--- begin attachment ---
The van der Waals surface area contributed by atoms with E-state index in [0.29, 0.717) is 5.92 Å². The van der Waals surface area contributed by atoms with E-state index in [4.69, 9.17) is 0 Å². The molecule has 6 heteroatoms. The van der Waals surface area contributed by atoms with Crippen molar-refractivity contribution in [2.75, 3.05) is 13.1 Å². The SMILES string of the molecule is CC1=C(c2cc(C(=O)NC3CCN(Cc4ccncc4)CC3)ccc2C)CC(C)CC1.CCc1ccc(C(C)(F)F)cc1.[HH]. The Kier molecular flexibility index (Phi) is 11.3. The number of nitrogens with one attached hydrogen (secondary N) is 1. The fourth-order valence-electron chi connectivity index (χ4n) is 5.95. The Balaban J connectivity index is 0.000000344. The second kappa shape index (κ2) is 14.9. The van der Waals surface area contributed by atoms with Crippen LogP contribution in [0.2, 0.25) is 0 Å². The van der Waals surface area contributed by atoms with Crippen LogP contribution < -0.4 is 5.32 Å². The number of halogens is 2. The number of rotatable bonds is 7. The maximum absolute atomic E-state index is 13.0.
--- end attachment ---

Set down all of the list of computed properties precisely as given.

The van der Waals surface area contributed by atoms with E-state index in [0.29, 0.717) is 5.92 Å². The van der Waals surface area contributed by atoms with E-state index in [4.69, 9.17) is 0 Å². The molecule has 6 heteroatoms. The van der Waals surface area contributed by atoms with Crippen molar-refractivity contribution in [2.75, 3.05) is 13.1 Å². The SMILES string of the molecule is CC1=C(c2cc(C(=O)NC3CCN(Cc4ccncc4)CC3)ccc2C)CC(C)CC1.CCc1ccc(C(C)(F)F)cc1.[HH]. The Kier molecular flexibility index (Phi) is 11.3. The number of nitrogens with one attached hydrogen (secondary N) is 1. The fourth-order valence-electron chi connectivity index (χ4n) is 5.95. The Balaban J connectivity index is 0.000000344. The second kappa shape index (κ2) is 14.9. The van der Waals surface area contributed by atoms with Crippen LogP contribution in [0.2, 0.25) is 0 Å². The van der Waals surface area contributed by atoms with Crippen LogP contribution < -0.4 is 5.32 Å². The number of halogens is 2. The number of rotatable bonds is 7. The maximum absolute atomic E-state index is 13.0.